Maine and New Hampshire were stuck Sunday in the midst of a crazy weather cycle, with Portland nearly breaking a century-old rainfall record, significant snow falling in the mountains of New Hampshire and summerlike heat heading our way in just four days.

After the heavy rain tapers off Monday, a low-pressure system in the Gulf of Maine should begin to stabilize the weather pattern, with Portland and the rest of the state poised for a stretch of comfortable temperatures and sunshine.

“It’s going to be like night and day,” Stacie Hanes, a meteorologist with the National Weather Service in Gray, said Sunday evening. “We’ll have a pretty good run after this.”

Sunday’s weather, however, was all over the place.

Hanes said the Portland International Jetport reported that 0.62 inches of rain fell Sunday, an amount that nearly broke the 124-year-old record of 0.70 inches set on May 14, 1893.

The rainstorm started Saturday night and continued into Sunday night. While it was pouring in Portland, it was snowing like crazy in the mountains of New Hampshire.

Hanes said 14 inches of snow fell on Mount Washington on Saturday and Sunday. “We were surprised. They always overdo things up there,” she joked.

Two staff members who work at the Mount Washington Observatory celebrated the Mother’s Day snowstorm on Facebook by posting a photograph of a heart-shaped mound of snow, with “Mom” written in the snow.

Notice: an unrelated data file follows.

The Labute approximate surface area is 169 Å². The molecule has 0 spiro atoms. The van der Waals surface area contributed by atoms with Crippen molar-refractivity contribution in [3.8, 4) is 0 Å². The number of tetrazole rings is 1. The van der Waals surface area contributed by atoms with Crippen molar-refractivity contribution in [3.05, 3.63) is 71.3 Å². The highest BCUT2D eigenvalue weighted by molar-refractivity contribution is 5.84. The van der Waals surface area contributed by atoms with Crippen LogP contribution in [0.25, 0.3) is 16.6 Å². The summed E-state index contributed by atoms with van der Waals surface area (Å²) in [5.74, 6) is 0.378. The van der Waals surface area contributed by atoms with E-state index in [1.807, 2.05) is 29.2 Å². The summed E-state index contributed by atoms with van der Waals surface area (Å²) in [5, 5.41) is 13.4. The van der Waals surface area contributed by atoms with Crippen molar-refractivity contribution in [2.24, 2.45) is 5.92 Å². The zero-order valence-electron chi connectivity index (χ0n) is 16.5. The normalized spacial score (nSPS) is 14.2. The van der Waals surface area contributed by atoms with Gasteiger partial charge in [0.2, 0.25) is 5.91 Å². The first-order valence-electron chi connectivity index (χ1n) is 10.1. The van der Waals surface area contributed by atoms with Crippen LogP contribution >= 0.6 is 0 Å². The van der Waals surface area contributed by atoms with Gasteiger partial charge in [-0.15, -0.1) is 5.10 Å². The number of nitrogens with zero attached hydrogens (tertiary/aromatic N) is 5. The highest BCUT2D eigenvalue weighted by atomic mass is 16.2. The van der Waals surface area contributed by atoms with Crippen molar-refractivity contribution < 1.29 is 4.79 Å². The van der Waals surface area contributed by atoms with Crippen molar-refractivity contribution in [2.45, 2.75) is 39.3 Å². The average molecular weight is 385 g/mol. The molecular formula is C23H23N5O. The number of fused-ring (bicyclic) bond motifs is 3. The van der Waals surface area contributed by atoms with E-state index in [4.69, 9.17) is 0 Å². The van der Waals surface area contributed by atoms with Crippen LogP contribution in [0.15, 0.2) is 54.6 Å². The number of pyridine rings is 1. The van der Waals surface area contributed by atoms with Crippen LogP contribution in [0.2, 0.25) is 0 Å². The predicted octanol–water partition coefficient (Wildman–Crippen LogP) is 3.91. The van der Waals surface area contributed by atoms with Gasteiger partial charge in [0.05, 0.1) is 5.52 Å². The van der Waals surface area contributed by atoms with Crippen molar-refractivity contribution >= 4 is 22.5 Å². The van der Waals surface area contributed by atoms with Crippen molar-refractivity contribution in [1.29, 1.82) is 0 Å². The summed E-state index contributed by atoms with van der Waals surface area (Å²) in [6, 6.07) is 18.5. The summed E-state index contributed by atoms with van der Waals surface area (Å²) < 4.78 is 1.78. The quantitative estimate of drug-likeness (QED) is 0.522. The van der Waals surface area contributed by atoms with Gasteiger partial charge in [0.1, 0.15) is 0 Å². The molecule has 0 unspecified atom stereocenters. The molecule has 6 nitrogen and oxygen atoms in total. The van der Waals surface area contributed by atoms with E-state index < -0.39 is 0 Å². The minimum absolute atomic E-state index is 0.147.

Observatory staff said the Mount Washington summit averages 12 inches of snow in May, but the most snow on record for the month was 96 inches in 1997.

Nelson, New Hampshire, received 9 inches of snow over the weekend, while Upton, an Oxford County town on the Maine border with New Hampshire, reported 2 inches.

Hanes said the weather should start to improve after Monday. Temperatures in Portland on Tuesday and Wednesday will hit 70 degrees.

But on Thursday, the state will experience a dramatic shift from the cool, wet weather we have been getting lately. Hanes said the high temperature in Portland could reach 85 degrees that day, and it won’t be particularly humid.

The drought conditions that first appeared in Maine in June 2016 ended in late April. There are no regions in Maine that are currently experiencing drought, according to the National Drought Mitigation Center.

Hanes said the weekend rainstorm helped conditions improve even further. By mid-October 2016, almost 70 percent of Maine was experiencing some drought conditions. Maine hadn’t experienced a drought in 14 years.